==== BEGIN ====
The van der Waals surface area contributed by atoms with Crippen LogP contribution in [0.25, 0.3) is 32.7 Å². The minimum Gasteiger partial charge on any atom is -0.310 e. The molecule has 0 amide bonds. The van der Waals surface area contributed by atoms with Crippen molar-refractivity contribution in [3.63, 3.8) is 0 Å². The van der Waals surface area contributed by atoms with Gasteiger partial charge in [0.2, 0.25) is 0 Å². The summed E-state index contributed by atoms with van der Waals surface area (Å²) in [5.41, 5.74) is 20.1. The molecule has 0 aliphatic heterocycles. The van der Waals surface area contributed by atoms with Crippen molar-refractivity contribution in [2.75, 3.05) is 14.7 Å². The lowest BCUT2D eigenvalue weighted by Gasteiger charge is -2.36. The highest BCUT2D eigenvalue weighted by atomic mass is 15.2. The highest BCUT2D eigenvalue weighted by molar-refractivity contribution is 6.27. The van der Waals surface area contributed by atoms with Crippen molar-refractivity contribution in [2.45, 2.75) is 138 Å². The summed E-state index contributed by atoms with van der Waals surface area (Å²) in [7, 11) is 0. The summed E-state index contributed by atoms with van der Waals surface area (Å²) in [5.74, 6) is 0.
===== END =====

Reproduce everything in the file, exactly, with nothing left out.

The van der Waals surface area contributed by atoms with Crippen LogP contribution in [0.25, 0.3) is 32.7 Å². The minimum Gasteiger partial charge on any atom is -0.310 e. The molecule has 0 amide bonds. The van der Waals surface area contributed by atoms with Crippen molar-refractivity contribution in [3.63, 3.8) is 0 Å². The van der Waals surface area contributed by atoms with Gasteiger partial charge in [0.2, 0.25) is 0 Å². The summed E-state index contributed by atoms with van der Waals surface area (Å²) in [5.41, 5.74) is 20.1. The molecule has 0 aliphatic heterocycles. The van der Waals surface area contributed by atoms with Crippen molar-refractivity contribution in [2.75, 3.05) is 14.7 Å². The lowest BCUT2D eigenvalue weighted by Gasteiger charge is -2.36. The highest BCUT2D eigenvalue weighted by atomic mass is 15.2. The highest BCUT2D eigenvalue weighted by molar-refractivity contribution is 6.27. The van der Waals surface area contributed by atoms with Crippen molar-refractivity contribution in [2.45, 2.75) is 138 Å². The summed E-state index contributed by atoms with van der Waals surface area (Å²) in [7, 11) is 0. The summed E-state index contributed by atoms with van der Waals surface area (Å²) in [5.74, 6) is 0.